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XForms in Action

Overview

This two-day course provides a hands-on insight into how XForms works, how it can be used to code some of the classic Artificial Intelligence reasoning engines, and how it can underpin the model-driven development of application. It is presented by Steven Pemberton, one of the original Web pioneers and Editor of the XForms standard. Using the declarative and open programming style of XForms, Steven covers the basic introduction to XForms and introduces more advanced features on the second day. In between are hands-on exercises on the implementation of rule-based inference engines and Artificial Neural Networks, in a way which can be be easily understood. The course concludes with a hands-on exercise using an open source Electronic Health Records system.

If you are looking for introductory material on XML itself, with a brief look at XForms, you should try the “Hands-on Introduction to XML” course. The material in this two=day course is more advanced, following on from the Hands-on Introduction.

Basic Introduction to XForms

XForms is a standards activity from the World Wide Web Consortium (W3C), where it is described as:

…an XML markup for a new generation of forms and other applications on the Web. XForms is not primarily a free-standing document type, but is intended for integrating into other markup languages, such as XHTML, ODF or SVG. An XForms-based application gathers and processes data using an architecture that separates presentation, purpose and content; processing of data occurs using three mechanisms:

  • a declarative model composed of formulae for data calculations and constraints, data type and other property declarations, and data submission parameters
  • a view layer composed of intent-based user interface controls
  • an imperative controller for orchestrating data manipulations, interactions between the model and view layers, and data submissions.
Artificial Intelligence with XForms

We are currently at the start of the third wave of the discipline of Artificial Intelligence, a concept that was born when Alan Turing first posed the question ‘Can Machines Think?’. The first wave, and the birth of the academic discipline, started in 1956 with the Dartmouth summer research project, organised by John McCarthy and Claude Shannon, and attended by early pioneers such as Marvin Minsky, Allen Newell and Herb Simon.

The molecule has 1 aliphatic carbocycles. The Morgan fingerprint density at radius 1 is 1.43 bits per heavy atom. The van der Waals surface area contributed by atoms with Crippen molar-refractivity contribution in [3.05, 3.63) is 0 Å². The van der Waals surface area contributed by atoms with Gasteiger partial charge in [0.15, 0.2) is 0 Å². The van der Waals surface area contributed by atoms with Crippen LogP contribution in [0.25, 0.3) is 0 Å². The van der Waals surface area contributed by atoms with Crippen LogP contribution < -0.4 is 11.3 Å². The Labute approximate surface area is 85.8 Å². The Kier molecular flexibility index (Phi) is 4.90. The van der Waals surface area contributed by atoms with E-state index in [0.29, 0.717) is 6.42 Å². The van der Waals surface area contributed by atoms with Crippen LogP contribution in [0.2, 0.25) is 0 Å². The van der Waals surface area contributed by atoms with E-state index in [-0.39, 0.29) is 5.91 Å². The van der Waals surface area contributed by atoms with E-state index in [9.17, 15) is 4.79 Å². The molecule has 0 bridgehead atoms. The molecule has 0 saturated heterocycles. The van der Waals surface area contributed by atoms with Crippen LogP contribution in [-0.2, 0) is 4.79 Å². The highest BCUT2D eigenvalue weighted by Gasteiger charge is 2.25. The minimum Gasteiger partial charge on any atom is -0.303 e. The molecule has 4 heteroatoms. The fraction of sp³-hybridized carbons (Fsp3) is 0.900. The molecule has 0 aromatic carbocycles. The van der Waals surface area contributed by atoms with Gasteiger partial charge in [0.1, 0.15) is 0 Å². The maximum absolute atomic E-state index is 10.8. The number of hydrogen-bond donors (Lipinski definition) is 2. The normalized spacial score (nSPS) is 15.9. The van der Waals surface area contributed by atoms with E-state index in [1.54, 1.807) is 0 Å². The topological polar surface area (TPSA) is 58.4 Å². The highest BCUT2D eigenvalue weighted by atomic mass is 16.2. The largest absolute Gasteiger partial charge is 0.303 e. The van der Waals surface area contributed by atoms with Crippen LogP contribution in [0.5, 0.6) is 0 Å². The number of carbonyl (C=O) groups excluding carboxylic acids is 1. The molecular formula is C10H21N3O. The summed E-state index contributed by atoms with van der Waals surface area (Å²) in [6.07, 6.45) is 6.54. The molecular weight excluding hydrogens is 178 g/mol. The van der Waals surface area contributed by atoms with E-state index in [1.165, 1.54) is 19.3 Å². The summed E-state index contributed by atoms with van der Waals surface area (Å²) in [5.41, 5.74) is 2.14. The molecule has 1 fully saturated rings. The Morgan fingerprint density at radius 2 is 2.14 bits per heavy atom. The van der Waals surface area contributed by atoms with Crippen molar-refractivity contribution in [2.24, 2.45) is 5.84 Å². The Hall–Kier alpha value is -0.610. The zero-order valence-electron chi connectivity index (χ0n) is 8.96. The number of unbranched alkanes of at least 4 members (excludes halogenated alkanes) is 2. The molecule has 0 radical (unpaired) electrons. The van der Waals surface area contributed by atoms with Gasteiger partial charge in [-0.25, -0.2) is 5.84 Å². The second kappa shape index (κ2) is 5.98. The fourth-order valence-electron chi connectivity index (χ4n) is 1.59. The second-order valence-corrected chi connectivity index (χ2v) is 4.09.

The second wave, in the mid 1980’s, saw the emergence of ‘expert systems’ and ‘knowledge-based systems’ as a paradigm for reasoning with declarative, rather than procedural knowledge. Although the technology for pattern recognition and machine learning continued to develop throughout the two decades around the turn of the century, the widespread deployment of knowledge-based systems was hampered by a lack of robust, large-scale declarative knowledge bases and structured observational data.

The third wave of AI is driven by advances in speech recognition, natural language processing, speech synthesis, pattern matching and machine learning for mining unstructured or semi-structured Big Data sets. The world is now awash with data and the computing power needed to apply advanced AI techniques to large data sets id readily available. What are we waiting for!.

Rule-Based Reasoning with XForms

Rule-based, or Production Rule, systems were the technology that drove the emergence of ‘Expert Systems’ in the 1970’s and 80’s. The techniques are still used today to solve complex problems using declarative knowledge bases of rules, that fuel a reasoning engine as it searches for the best available solution or explanation.

XML can be used to represent the rule-based knowledge and XForms can be used to program both forward- and backward-chaining reasoning engines. You will find out how this is done and get some hands-on experience in developing your own XML-based expert system.

Artificial Neural Networks

Artificial Neural Networks (ANN) emerged in the 1990’s as a method of computer-based reasoning that mimics the operation of neurons in the human brain. The theory behind ANNs can be traced back to the 1940s with the work of McCulloch and Pitts in modelling the electrical activity of neurons in the central nervous system and Rosenblatt’s 1958 publication of “The perceptron: a probabilistic model for information storage and organization in the brain”.

With the ANN, networks of connected nodes can be ‘trained’ to perform tasks such as pattern recognition and classification. This is the technology that lies behind some of the most recent advances in machine learning and pattern recognition.

We will show you how XForms can be used to generate and train an Artificial Neural Network that can be used for problems of classification and diagnosis. Then you can try building your own!